How You May Be Unknowingly Attracting Mosquitoes

Avoid using scented body products and drinking beer
How You May Be Unknowingly Attracting Mosquitoes

When you want to avoid mosquitoes, you apply a bug repellent. But other products you put on your body actually may be attracting these pesky blood-suckers.

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Mosquitoes savor certain smells that may make you a more likely target. Among them are beer, limburger cheese and scented body products.

When you know that you’re going to be outside, avoid using scented body products to help keep these unwanted bugs at bay. These products can include fragrances, deodorants and scented lotions.

Mosquitoes’ sense of smell tells them when a human target is within striking distance. Scented body products – especially those with strong floral scents – attract the blood-sucking bugs, says dermatologist Jennifer Lucas, MD.

“Mosquitoes are attracted to our body odor, but they also are attracted to the things we use to mask body odor,” Dr. Lucas says.

If you really want the mosquitoes to mind their own business, be sure to avoid using a moisturizing  lotion before going outside. Many of these products contain lactic acid, which can attract mosquitoes too, Dr. Lucas says.

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“Some of the products we use for rejuvenating purposes have alpha hydroxy acids in them, which is an attractant to mosquitoes,” Dr. Lucas says.

Choosing a bug repellent

If you avoid scented items but you still find the mosquitoes attracted to your scent – or don’t want to give up beer or limburger cheese – you may want to try insect repellent.

When choosing an insect repellent, look for either the active ingredients DEET (N,N-diethyl-m-toluamide) or picaridin (KBR 3023).

DEET and picaridin provide the best protection against biting mosquitoes, but DEET is the ingredient that is most common in these products.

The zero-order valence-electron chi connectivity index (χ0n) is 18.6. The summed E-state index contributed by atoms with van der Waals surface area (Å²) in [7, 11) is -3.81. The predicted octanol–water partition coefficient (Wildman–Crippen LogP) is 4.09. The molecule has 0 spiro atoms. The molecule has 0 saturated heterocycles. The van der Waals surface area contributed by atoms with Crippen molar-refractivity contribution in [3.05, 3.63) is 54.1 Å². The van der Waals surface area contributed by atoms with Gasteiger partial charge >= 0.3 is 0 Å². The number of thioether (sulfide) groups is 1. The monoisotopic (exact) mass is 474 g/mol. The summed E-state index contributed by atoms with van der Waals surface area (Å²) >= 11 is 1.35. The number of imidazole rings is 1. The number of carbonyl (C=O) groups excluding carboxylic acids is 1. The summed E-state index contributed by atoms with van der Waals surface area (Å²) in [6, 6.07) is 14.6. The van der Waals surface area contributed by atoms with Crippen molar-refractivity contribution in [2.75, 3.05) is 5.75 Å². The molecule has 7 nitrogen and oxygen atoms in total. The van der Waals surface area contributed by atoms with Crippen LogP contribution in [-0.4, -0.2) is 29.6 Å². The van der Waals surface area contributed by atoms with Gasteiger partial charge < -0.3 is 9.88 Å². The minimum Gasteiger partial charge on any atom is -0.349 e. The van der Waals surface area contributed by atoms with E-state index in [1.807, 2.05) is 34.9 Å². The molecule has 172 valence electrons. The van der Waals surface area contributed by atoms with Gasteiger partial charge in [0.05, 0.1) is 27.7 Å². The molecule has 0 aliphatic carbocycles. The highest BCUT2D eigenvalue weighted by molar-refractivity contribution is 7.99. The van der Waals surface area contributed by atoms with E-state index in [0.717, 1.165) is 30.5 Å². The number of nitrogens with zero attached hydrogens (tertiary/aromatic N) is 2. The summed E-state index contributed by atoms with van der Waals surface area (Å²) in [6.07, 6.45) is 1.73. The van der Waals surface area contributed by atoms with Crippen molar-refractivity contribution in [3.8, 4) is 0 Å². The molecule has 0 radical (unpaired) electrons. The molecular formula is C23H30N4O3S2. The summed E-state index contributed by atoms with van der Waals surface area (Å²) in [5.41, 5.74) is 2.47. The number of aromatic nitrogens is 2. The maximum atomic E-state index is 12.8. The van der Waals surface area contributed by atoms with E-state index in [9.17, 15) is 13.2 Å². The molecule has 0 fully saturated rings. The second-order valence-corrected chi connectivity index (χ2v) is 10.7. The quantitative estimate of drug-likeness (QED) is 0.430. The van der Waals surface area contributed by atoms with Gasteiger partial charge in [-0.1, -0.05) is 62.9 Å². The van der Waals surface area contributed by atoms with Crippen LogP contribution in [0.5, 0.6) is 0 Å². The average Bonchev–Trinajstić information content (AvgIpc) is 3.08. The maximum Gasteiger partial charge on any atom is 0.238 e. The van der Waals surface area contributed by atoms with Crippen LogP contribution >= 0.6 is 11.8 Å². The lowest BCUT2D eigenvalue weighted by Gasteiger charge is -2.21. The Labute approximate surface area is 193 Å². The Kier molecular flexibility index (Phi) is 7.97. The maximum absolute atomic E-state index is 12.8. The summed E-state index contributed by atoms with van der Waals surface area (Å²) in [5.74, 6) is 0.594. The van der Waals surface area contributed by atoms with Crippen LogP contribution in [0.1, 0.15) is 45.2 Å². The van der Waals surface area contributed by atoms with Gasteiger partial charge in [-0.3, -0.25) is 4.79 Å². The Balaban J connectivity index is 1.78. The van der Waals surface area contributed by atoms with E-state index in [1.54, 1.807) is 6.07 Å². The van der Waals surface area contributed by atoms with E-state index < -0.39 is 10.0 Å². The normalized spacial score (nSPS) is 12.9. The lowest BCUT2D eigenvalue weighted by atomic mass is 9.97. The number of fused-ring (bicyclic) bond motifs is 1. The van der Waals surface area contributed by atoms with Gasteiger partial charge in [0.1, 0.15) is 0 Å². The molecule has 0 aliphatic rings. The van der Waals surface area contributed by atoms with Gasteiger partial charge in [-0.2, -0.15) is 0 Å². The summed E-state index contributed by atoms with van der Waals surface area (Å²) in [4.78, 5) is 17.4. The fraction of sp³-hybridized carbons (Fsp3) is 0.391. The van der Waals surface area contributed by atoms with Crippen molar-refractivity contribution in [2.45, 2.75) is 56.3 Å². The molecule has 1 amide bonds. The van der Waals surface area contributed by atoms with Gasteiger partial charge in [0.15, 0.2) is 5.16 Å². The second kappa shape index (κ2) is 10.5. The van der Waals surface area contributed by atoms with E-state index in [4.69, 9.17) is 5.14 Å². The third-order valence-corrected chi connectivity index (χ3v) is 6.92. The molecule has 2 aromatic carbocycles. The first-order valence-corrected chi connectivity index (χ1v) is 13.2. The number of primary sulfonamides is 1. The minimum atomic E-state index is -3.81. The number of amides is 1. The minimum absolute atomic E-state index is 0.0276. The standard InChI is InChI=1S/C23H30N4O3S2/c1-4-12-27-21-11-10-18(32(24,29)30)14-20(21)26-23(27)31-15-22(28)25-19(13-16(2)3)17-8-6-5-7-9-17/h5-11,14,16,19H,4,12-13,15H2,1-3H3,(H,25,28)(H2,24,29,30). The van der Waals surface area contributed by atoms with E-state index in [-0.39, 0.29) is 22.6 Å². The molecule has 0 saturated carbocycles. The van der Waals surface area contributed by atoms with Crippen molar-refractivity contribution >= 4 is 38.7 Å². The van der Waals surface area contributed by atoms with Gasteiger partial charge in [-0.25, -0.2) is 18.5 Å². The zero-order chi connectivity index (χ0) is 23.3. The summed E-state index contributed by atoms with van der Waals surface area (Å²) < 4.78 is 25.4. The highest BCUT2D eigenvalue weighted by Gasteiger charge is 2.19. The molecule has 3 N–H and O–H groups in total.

Products with DEET typically offer different formulas, such as sprays or lotions. Higher concentrations of DEET can give you longer-lasting protection.

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Formulas range from containing 5 percent DEET, which gives you about 90 minutes of protection, to 100 percent DEET, which gives you about 10 hours of protection.

Here, courtesy of the U.S. Environmental Protection Agency, are tips to using insect repellent safely:

  • Follow the label directions.
  • Apply repellents only to skin that is exposed. Don’t apply to skin that is underneath your clothing.
  • Don’t apply near your eyes and mouth, and apply sparingly around your ears.
  • When using sprays, do not spray directly into your face; spray on your hands first and then apply to your face.
  • Never use repellents on cuts or wounds, or skin that is irritated.
  • Do not apply sprays in enclosed areas.
  • Avoid breathing in a spray product.
  • Do not use repellents near food.
  • After returning indoors, wash treated skin and clothes with soap and water.

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